The Global Allergy and Asthma European Network (GALEN) rhinosinusitis cohort: A large European cross-sectional study of chronic rhinosinusitis patients with and without nasal polyps

Asif Khan, Griet Vandeplas, Thi Minh Thao Huynh, Vijay N. Joish, Leda Mannent, Peter Tomassen, Thibaut Van Zele, Lars Olaf Cardell, Julia Arebro, Heidi Olze, Ulrike Förster-Ruhrmann, Marek L. Kowalski, Agnieszka Olszewska-Ziąber, Gabriële Holtappels, Natalie De Ruyck, Cornelis Van Drunen, Joaquim Mullol, Peter W. Hellings, Valerie Hox, Elina ToskalaGlenis Scadding, Valerie Lund, Wytske Fokkens, Claus Bachert

Research output: Contribution to journalArticlepeer-review

56 Scopus citations

Abstract

Background: Chronic rhinosinusitis (CRS) is a common yet under-recognised chronic inflammatory disease of the nose and paranasal sinuses that is classified according to the presence (CRSwNP) or absence (CRSsNP) of nasal polyps. Methods: This paper reports the methodology and descriptive results of the Global Allergy and Asthma European Network (GALEN) rhinosinusitis cohort. We established a large CRS cohort within the GALEN consortium (European FP6 research initiative) to identify inflammatory endotypes, the natural disease course, and its impact on health-related quality of life (HRQoL). Detailed information on the impact of CRS on HRQoL, comorbidity incidence, objective disease measures, and medical and surgical treatments were collected. Results: This multicentre cross-sectional case-control study recruited 935 adults (869 eligible for analysis: 237 CRSsNP; 445 CRSwNP; 187 controls [reference group]). Comorbidities such as asthma, allergy, eczema, food allergy, urticaria, and chronic obstructive pulmonary disease were significantly more frequent in CRS patients. Nasal corticosteroids, antibiotics, and oral corticosteroids were the most common treatments. Significantly more CRSwNP patients reported previous sinonasal surgery. Conclusions: This study provides detailed information that facilitates studying CRS and its main phenotypes. However, patient distribution of this study does not necessarily reflect disease distribution in the general population.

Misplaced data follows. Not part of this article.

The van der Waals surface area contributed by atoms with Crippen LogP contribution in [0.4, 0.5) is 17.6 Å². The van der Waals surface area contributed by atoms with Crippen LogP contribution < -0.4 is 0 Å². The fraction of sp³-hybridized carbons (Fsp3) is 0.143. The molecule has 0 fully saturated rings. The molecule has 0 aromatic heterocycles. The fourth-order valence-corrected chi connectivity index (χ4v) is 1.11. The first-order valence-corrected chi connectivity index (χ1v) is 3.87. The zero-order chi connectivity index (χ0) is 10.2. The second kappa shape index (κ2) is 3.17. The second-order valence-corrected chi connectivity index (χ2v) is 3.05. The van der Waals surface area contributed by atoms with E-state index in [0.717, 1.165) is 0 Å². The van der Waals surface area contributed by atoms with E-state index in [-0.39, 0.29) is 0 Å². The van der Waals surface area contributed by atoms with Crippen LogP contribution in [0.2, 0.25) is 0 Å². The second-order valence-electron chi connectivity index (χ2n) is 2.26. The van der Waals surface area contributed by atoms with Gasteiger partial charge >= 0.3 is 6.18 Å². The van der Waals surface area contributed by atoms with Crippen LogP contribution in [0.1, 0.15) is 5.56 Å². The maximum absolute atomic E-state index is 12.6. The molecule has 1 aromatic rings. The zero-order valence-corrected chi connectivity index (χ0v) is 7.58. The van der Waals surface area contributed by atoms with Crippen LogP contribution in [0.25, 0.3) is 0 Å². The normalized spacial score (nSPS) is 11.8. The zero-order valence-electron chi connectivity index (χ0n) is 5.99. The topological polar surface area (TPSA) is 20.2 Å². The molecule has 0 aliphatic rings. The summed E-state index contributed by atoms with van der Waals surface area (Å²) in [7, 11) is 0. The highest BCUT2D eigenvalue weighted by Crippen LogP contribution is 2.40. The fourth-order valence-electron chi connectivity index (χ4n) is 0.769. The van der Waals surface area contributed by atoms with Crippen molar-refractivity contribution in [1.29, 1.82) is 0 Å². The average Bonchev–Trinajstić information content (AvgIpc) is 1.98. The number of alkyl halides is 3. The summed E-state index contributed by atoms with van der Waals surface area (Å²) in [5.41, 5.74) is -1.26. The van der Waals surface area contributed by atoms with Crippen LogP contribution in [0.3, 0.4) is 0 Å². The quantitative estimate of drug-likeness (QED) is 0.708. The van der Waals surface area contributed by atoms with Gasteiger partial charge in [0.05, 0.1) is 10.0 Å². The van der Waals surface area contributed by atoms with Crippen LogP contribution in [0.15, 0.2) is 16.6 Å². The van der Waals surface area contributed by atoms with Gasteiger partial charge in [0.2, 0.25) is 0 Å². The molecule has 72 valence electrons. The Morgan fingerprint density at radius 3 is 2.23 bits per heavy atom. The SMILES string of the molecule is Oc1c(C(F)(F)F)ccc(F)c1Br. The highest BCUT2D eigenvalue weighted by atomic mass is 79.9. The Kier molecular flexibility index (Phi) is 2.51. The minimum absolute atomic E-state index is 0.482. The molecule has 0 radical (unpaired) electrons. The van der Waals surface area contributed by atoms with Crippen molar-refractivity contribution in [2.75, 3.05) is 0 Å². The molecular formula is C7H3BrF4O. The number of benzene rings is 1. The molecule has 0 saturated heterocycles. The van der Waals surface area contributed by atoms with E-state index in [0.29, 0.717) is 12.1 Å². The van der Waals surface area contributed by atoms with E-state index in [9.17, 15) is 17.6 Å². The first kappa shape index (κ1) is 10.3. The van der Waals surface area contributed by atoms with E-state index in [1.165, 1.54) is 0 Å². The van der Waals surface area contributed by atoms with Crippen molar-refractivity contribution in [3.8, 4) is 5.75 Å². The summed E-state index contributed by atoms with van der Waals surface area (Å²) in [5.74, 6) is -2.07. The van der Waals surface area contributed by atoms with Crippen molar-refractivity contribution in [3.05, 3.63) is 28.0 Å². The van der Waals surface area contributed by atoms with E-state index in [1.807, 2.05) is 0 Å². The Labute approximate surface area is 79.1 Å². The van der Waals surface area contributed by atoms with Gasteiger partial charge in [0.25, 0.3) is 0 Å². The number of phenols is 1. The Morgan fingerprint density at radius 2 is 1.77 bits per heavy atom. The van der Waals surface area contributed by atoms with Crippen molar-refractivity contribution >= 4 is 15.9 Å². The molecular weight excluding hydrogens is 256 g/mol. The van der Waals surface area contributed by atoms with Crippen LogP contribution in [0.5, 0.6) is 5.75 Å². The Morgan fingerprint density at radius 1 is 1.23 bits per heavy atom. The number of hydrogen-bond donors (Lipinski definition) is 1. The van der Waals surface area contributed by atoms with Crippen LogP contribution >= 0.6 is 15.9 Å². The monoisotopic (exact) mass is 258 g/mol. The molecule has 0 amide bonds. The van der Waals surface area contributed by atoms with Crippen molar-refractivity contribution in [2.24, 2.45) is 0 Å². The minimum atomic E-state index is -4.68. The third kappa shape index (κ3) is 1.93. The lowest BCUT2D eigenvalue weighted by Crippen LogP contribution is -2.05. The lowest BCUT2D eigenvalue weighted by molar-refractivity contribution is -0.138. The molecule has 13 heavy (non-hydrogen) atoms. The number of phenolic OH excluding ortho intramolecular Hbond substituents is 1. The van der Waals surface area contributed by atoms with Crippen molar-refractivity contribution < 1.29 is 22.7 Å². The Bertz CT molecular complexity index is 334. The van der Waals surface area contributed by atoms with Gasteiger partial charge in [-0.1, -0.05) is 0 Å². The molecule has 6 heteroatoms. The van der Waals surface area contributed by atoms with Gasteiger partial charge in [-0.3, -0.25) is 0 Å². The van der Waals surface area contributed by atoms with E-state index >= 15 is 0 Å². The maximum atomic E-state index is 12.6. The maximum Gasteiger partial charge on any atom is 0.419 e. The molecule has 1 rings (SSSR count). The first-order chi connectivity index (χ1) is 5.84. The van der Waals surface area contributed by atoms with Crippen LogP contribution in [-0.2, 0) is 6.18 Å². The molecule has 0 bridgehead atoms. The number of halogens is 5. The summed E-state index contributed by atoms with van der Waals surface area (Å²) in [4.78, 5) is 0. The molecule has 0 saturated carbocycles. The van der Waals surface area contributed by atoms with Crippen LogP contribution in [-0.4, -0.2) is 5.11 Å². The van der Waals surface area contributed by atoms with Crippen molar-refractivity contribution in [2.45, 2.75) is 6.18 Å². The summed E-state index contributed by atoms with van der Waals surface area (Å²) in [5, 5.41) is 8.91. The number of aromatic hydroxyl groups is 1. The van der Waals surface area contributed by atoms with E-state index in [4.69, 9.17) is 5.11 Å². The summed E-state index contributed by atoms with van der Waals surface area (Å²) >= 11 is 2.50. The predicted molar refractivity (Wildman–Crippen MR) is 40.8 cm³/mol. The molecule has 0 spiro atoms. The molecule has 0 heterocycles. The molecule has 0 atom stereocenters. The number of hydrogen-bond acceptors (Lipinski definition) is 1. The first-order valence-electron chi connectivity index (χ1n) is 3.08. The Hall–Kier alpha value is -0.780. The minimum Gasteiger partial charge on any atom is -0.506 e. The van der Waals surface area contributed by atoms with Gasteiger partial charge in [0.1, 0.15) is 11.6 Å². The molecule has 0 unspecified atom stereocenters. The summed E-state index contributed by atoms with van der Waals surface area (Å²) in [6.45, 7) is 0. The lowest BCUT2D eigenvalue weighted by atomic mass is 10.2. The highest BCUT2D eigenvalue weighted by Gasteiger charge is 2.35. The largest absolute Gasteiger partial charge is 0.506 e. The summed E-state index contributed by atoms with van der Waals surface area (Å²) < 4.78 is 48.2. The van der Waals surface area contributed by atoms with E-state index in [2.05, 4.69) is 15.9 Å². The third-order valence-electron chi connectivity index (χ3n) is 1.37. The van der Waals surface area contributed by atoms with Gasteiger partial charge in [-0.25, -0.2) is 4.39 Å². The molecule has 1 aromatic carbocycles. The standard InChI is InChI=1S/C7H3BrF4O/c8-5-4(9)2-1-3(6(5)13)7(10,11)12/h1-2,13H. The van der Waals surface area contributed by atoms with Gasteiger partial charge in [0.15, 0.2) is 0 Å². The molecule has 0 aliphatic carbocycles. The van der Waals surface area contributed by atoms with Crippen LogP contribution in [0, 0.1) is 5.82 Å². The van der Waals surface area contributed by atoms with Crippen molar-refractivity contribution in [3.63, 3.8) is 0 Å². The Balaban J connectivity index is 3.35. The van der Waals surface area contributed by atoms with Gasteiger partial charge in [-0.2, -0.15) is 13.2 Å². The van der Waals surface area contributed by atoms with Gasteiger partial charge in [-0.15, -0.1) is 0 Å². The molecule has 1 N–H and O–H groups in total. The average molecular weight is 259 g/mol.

Original languageEnglish
Pages (from-to)32-42
Number of pages11
JournalRhinology
Volume57
Issue number1
DOIs
StatePublished - 2019

Keywords

  • Cohort studies
  • Cross-sectional studies
  • Nasal polyps
  • Rhinitis
  • Sinusitis

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